Theologians, especially those concerned that God not be considered the author of evil, tend to make the distinction between God causing a thing to come to pass directly, or merely “permitting” it to come to pass. While elsewhere Calvin seems affirm a proper place for this distinction, he’s not too keen on those who would try to rob God of his sovereign governorship over all things by using the doctrine of permission to get God off the hook for human wickedness. Although they are fully responsible for their choices (Institutes I.17.2-3), not being compelled by some Stoic fate (ibid, I.16.8), men and women make the choices they make according to the “secret plan of God.” Calvin’s beef is with a permission that teaches “that men are borne headlong by blind motion unbeknown to God or with his acquiescence.” God providence does not admit of a passive permission in which he simply lets things happen, but rather it is active permission according to his own secret plan, for his own good will.

      “Calvin: From the first chapter of Job we know that Satan, no less than the angels who willingly obey, presents himself before God [Job 1:6; 2:1] to receive his commands. He does so, indeed, in a different way and with a different end; but he still cannot undertake anything unless God so wills. However, even though a bare permission to afflict the holy man seems then to be added, yet we gather that God was the author of that trial of which Satan and his wicked thieves were the ministers, because this statement is true: “The Lord gave, the Lord has taken away; as it has pleased God, so is it done” [Job 1:2 ]. Satan desperately tries to drive the holy man insane; the Sabaeans cruelly and impiously pillage and make off with another’s possessions. Job recognizes that he was divinely stripped of all his property, and made a poor man, because it so pleased God. Therefore, whatever men or Satan himself may instigate, God nevertheless holds the key, so that he turns their efforts to carry out his judgments. -Institutes of the Christian Religion, I.18.1″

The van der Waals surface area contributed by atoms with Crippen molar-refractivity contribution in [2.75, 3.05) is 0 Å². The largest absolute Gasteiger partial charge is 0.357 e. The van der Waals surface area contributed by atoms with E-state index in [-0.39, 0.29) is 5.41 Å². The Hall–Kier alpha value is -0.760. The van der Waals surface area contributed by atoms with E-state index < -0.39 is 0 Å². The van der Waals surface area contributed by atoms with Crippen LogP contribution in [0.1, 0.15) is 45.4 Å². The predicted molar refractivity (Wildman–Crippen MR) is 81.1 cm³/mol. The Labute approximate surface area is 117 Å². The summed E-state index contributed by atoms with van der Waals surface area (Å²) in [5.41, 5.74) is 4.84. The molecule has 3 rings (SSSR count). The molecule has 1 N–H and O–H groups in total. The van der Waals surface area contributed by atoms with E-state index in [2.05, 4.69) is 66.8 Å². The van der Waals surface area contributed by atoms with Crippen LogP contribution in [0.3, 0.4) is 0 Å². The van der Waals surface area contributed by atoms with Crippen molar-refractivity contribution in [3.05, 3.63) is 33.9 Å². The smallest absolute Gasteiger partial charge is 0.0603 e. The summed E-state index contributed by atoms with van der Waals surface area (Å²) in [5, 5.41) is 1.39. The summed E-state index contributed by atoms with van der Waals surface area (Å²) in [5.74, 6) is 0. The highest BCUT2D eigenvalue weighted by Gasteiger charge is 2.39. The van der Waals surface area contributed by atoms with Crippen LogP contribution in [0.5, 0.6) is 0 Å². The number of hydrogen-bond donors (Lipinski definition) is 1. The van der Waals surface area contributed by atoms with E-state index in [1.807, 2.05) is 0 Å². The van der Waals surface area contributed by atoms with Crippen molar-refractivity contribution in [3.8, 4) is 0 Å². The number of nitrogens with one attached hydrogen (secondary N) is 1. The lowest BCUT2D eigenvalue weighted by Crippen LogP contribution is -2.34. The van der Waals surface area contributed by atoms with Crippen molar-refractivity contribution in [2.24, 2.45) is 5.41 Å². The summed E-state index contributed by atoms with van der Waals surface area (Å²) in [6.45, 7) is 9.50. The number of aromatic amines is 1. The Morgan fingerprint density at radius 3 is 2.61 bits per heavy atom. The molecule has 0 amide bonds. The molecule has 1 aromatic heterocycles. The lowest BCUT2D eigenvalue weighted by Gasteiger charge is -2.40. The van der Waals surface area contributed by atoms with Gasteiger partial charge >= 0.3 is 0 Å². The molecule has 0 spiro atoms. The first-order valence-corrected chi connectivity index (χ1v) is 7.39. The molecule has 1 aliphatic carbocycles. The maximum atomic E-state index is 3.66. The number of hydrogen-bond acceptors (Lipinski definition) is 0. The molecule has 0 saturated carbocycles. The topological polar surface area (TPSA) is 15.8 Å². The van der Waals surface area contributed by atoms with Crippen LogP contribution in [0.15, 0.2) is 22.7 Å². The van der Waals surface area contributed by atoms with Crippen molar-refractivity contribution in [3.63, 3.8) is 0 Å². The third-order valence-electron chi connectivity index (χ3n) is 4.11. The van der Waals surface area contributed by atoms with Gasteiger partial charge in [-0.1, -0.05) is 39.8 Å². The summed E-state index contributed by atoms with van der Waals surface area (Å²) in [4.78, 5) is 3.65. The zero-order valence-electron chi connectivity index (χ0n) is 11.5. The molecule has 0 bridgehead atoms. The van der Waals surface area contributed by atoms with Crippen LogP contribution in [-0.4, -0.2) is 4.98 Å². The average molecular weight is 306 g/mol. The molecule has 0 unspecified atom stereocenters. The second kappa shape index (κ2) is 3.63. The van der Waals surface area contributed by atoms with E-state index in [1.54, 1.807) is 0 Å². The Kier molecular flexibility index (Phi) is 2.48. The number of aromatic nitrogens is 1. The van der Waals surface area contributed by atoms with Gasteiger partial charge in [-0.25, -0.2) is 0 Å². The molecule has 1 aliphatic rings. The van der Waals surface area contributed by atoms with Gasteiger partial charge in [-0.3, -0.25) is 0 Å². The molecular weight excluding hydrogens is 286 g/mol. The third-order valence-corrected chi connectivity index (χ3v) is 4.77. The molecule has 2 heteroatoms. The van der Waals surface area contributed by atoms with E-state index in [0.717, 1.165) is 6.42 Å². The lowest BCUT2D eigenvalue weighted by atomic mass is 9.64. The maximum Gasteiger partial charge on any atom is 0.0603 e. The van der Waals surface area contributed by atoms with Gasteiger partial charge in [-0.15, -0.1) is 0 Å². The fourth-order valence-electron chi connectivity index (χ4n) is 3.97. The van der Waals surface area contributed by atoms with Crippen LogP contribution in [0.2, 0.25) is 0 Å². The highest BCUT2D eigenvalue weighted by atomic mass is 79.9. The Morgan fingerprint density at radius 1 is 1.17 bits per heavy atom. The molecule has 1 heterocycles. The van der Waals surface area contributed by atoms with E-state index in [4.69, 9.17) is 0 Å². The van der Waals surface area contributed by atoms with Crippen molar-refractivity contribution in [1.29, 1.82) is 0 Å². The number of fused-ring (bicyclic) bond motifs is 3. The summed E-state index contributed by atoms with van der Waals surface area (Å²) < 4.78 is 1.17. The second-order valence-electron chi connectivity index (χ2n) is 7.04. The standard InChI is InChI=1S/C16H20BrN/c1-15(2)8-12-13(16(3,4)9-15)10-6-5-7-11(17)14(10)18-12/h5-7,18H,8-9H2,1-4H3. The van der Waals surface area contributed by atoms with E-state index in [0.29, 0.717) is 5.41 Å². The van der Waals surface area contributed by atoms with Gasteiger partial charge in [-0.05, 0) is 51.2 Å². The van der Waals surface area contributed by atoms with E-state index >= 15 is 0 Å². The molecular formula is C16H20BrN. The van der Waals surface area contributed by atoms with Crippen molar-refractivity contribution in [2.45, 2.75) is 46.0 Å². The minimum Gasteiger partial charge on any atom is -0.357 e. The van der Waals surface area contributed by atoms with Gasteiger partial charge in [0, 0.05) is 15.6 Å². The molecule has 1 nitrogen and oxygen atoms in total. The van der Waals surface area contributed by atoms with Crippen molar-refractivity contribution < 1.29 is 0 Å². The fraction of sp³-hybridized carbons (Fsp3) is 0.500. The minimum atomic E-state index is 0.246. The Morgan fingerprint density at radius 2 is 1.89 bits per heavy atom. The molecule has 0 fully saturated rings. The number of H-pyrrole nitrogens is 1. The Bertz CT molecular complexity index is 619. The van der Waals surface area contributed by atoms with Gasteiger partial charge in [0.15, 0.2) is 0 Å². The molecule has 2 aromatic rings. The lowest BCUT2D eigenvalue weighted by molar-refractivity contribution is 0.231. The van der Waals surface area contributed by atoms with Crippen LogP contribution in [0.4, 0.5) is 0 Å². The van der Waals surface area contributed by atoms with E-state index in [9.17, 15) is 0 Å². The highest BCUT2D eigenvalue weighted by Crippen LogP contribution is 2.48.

The reason this passage was so fascinating to me was that it called my attention to a single instance where three wills were at work, each a key component in the action, and all for different purposes. At the human level we see the Sabaeans out of a simple human lust and wickedness pillaging and looting in order to satisfy their own desires. Satan was at work as well, goading the Sabaeans in order to afflict Job and cause him to curse God, thereby proving him wrong. God actively permitted Satan to goad the Sabaeans in order to, well, we don’t have the full reasons, but at the very least, prove Satan’s accusations wrong and vindicate the righteousness of his servant Job. The same event is the result of God’s good divine will and the two wicked wills, demonic and human. God is just in his determinations, and yet Satan and the Sabaeans are utterly wicked in theirs.